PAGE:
Only a week or so ago I met Sara Charlesworth, Max’s daughter. In that moment I didn't know who Sara was, but she had that same Maxian smile and that knowing gaze that can melt a room by making all present feel at ease. Who would have thought he would come back into my life like that at this time. So maybe Max and the philosophers, those he called friend, were right all along, maybe no bugger is an island. I only hope that Sara told Max how everything I have been fortunate to achieve, see and do, is the result (yes, ok, partly) of his kindness.

    Not sure why, but I thought I might share this with you.

    Ivo


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    Ivo Burum | Executive Producer | Burum Media Pty Ltd | ACN 115 857 086
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  • 08 Jun 2014 12:57 PM | Paul James
    As a distance education student Max Charlesworth's tapes and writing were
    a light a beacon of clarity and wisdom. Its many years ago now, and I
    never had the pleasure to meet him in person, yet many have been touched
    and inspired by his efforts and good nature. He along with some other
    staff of the philosophy dept at Deakin University fostered my passion and
    led me to keep going and complete a PhD by distance ed part time purely
    for love of the topic.

    A great man indeed.

    Cheers


    Paul James
    Canberra
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  • 12 Jun 2014 4:34 PM | Helga kuhse
    Max was a great humanitarian, a wonderful colleague and a friend. He is sadly missed.
    Helga kuhse
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  • 13 Jun 2014 2:08 AM | Bob Brecher
    I never met Max Charlesworth but remain indebted to him for helping me both begin to think clearly and giving me a kick-start on my PhD through through his St Anselm's Proslogion. He was an unfailingly honest philosopher, something increasingly rare in the neoliberal days.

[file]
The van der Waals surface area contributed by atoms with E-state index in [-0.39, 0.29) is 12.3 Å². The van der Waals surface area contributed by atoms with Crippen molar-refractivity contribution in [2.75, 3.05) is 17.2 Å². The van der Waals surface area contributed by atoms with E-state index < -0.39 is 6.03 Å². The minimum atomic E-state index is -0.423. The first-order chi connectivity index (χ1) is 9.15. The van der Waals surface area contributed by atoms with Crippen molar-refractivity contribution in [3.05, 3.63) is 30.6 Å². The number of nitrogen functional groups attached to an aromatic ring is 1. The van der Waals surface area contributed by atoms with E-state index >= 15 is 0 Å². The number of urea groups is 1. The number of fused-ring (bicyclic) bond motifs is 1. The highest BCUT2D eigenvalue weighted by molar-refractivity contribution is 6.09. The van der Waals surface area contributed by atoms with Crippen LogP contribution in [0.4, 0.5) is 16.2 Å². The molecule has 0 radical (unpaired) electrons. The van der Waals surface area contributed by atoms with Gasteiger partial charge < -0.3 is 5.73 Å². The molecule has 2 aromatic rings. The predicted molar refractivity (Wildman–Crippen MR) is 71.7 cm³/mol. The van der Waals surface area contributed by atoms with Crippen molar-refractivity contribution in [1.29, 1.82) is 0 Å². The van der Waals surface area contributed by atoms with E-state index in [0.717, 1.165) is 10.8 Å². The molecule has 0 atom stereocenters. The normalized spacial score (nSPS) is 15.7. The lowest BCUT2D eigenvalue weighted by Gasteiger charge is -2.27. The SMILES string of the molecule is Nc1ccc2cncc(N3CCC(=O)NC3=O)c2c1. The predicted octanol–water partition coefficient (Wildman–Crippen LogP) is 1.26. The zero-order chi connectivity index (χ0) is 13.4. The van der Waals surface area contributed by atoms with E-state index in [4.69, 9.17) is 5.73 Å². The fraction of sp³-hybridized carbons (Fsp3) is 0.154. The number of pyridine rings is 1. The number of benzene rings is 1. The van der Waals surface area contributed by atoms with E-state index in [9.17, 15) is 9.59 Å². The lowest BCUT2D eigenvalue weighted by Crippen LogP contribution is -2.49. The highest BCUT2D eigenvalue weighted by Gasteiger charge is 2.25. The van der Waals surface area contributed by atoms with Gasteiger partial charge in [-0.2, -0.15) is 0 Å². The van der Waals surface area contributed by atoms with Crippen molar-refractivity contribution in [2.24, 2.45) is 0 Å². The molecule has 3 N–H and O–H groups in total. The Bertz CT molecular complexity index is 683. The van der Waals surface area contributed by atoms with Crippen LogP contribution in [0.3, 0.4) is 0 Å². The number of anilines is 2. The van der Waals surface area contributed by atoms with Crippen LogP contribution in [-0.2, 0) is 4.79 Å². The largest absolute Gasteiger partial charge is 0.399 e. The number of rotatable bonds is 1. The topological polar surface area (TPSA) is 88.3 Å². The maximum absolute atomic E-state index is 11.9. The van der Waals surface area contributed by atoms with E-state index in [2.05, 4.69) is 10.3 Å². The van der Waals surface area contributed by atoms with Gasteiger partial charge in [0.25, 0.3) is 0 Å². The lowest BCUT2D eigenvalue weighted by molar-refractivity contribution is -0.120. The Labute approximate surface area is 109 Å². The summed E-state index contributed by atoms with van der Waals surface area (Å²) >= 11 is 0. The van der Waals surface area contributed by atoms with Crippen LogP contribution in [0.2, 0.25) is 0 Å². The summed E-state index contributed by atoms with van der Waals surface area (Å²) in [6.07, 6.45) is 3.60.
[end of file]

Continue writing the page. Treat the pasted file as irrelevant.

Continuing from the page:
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  • 16 Jun 2014 4:43 PM | Jack Reynolds
    Staff at Deakin, both within philosophy and beyond, are deeply saddened to hear of Max's death. He is held in the highest esteem as a colleague, manager, writer, thinker and person.

    Prof. Douglas Kirsner has recently written an obituary about Max which was published in The Age:
    http://www.theage.com.au/comment/obituaries/obituary-max-charlesworth-20140613-3a2zx.html
    Link  •  Reply
    • 23 Jun 2014 12:24 PM | John Lechte
      I would like to add my name to those saddened by Max's passing.
      Max examined my MA thesis on the writing of Australian history
      and was a great friend and supporter of all those working
      in the field of Continental Philosophy, especially
      in the late 1970s and early 1980s.
      Link  •  Reply
  • 19 Jun 2014 8:19 AM | Justin Oakley
    Max was a generous, erudite, and inspiring man, and a wonderful supporter of Monash University Centre for Human Bioethics over the years.
    Link  •  Reply
  • 25 Jun 2014 4:25 PM | Sophia Journal
    The editors, review editors, editorial manager, editorial advisory board
    members and the publisher of Sophia: International Journal of Philosophy
    and Traditions, are saddened by the passing of Emeritus Professor Max
    Charlesworth. He was the founding editor (along with Graeme de Graaff) of the journal, and remained its guiding spirit after handing over the
    editorship in 1992 upon his retirement from Deakin University.

    A special issue of Sophia (Dec 2012, Vol. 53(4)) commemorating Professor
    Charlesworth's contribution to philosophy was published and formally
    launched at the University of Melbourne, the place where the journal was
    inaugurated in 1962. Max Charlesworth's legacy and very considerable
    contribution to 'the life of the mind' lives on. He was awarded the AO
    (Order of Australia) for his services as a public intellectual, and FAHA
    for his contributions to the Humanities.

    There is more on Max Charlesworth¹s scholarship and philosophical
    engagements in the Second Edition of A Companion to Philosophy in Australia and New Zealand (2014).

    Patrick Hutchings
    Purushottama Bilimoria
    Jay Garfield
    Peter Wong Yih Jiun
    Sherah Bloor
    Cristina dos Santos (Springer, Dordrecht)